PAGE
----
Old And Busted: Donald Trump Wins On First Ballot. New Hotness: A Scorched Earth Convention
There is no reason why the GOP should allow Donald Trump to have the nomination no matter how many delegates he shows up with.Read More »
Last week, Mr. Jones — or one of his minions — used a state computer in the Missouri House in an attempt to hack into a secure state computer server under control of the Office of Administration. The OA handles much of the internal computer security for the executive branch of government.
OA records obtained in a Sunshine Law request show that the mystery hacker took 23 shots at cracking the OA security. The hacker used a user name and password that had been given to a federal law enforcement official as part of an investigation into potential disability fraud.
Based on what evidence?
That official, Keith Schilb, a special agent with the Office of Inspector General for the Social Security Administration, had requested a copy of the list of Missourians who hold conceal-carry weapon permits to compare with a disability database. He wanted to determine if people claiming a mental health disability were committing fraud.
To get Mr. Schilb the information he requested, the Office of Administration set up a secure FTP server and sent him a user name and password.
That user name and password were made public by Sen. Kurt Schaefer, R-Columbia, last week after he received the email as a result of a subpoena he served Mr. Schilb asking for records relating to his investigation.
Let’s be clear: the SSA agent testified over a week ago that the password sent to the SSA and ATF was included on a piece of paper, along with the full disc of CCW names for the state of Missouri, through the USPS. Who knows how many individuals have this password. It wasn’t made public in this hearing — it was made public when Jay Nixon-appointed officials disregarded Missouri law prohibiting full compliance with the Real ID act (a law Nixon himself signed into effect) and burned sensitive, private information onto an unencrypted disc, dropped it into an envelope, and sent it through the post.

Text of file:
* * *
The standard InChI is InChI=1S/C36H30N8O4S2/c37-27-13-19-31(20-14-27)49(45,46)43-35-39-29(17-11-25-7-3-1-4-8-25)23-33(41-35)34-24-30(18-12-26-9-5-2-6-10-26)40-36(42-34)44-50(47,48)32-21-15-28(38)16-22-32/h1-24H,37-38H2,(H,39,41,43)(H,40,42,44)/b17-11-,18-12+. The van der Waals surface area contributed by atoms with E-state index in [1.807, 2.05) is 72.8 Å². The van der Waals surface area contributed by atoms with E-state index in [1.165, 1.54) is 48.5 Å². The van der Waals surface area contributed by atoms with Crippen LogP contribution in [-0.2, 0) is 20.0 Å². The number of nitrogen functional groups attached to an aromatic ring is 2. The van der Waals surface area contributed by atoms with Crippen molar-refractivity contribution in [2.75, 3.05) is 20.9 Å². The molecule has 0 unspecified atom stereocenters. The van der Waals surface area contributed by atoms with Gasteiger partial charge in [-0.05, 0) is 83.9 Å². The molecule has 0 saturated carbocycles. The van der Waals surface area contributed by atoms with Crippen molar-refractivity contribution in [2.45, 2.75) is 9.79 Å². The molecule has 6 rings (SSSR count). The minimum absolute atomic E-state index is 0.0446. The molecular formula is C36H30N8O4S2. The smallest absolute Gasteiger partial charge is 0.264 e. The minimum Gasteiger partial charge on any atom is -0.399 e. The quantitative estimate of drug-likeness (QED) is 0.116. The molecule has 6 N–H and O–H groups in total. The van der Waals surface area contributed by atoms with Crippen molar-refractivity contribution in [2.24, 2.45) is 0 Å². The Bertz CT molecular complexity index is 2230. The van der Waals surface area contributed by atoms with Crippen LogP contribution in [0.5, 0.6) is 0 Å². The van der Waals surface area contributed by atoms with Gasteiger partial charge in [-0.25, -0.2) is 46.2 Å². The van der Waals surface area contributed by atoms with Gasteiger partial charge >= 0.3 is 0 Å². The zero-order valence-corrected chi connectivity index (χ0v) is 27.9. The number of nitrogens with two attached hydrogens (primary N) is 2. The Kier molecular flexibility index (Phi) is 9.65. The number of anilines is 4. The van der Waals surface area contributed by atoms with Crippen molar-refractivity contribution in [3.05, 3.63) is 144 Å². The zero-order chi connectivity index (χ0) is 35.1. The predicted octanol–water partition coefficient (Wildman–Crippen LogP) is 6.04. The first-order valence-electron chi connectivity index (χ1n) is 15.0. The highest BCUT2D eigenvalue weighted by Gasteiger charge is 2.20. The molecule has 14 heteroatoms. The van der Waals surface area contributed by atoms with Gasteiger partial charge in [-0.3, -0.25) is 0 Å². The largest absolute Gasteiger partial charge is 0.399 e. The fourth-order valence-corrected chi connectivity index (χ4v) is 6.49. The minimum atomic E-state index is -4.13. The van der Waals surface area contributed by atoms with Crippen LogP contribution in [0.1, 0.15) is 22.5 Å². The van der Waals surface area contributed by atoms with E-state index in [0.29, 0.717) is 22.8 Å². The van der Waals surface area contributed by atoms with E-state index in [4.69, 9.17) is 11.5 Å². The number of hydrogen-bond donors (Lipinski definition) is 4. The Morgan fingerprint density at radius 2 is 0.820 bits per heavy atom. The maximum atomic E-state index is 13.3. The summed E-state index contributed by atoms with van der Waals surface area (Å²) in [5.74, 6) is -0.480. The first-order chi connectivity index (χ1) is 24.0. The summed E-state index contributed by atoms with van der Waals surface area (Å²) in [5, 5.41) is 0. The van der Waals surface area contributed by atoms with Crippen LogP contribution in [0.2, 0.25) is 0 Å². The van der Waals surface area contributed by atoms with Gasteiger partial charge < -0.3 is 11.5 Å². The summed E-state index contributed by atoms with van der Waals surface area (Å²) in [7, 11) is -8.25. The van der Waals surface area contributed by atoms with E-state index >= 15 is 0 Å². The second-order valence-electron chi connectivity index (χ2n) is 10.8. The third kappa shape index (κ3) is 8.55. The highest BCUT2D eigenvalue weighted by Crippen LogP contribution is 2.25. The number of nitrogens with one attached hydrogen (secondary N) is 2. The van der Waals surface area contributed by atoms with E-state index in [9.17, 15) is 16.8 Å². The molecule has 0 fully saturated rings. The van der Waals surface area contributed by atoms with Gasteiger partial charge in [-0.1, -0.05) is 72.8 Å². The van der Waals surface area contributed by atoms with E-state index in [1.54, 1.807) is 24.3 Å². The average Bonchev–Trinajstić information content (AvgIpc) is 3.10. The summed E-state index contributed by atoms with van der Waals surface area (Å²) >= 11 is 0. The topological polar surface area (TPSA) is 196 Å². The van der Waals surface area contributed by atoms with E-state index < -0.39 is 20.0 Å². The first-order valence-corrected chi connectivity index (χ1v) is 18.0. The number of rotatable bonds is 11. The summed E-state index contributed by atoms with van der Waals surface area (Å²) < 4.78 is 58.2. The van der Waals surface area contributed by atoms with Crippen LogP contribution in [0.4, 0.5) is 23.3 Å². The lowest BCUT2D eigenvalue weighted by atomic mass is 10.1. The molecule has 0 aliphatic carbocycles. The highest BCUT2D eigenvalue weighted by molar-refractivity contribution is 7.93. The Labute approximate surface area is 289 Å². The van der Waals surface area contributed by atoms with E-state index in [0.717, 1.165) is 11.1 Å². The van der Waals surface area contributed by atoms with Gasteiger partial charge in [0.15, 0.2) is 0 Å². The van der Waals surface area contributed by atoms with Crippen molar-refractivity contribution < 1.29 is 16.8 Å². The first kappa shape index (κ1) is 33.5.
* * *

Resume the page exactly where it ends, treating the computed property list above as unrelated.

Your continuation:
Mr. Nixon never broke the law, nor did the state patrol, nor did Mr. Schilb. Each of them was following the mandates in the state and federal Drivers Privacy Protection Act to share such information, including the Department of Revenue-controlled CCW list, as part of a state or federal investigation.
Conflation. A secret, special joint request made by the SSA and ATF. The SSA agent under oath testified that they were specifically looking at US veterans on social security disability who also had CCW permits.
The St. Louis Post Dispatch has refused to accurately cover this story and instead has spent numerous column inches preemptively setting up deflections for the governor’s office. The paper is making a disparaging claim and I call on them to prove it. Prove that the House Speaker, since he was named, “hacked” (since they believe using a password to access a portal that should be closed — they won’t write why Nixon hasn’t closed that or further secured Missourians’ privacy — constitutes “hacking) a database.
Which out-of-touch paw-paw wrote this general editorial? How does using a password bypass security protocol? Can they learn web lingo first before accusing someone of it? And can they answer why the Governor is dodging testifying under oath?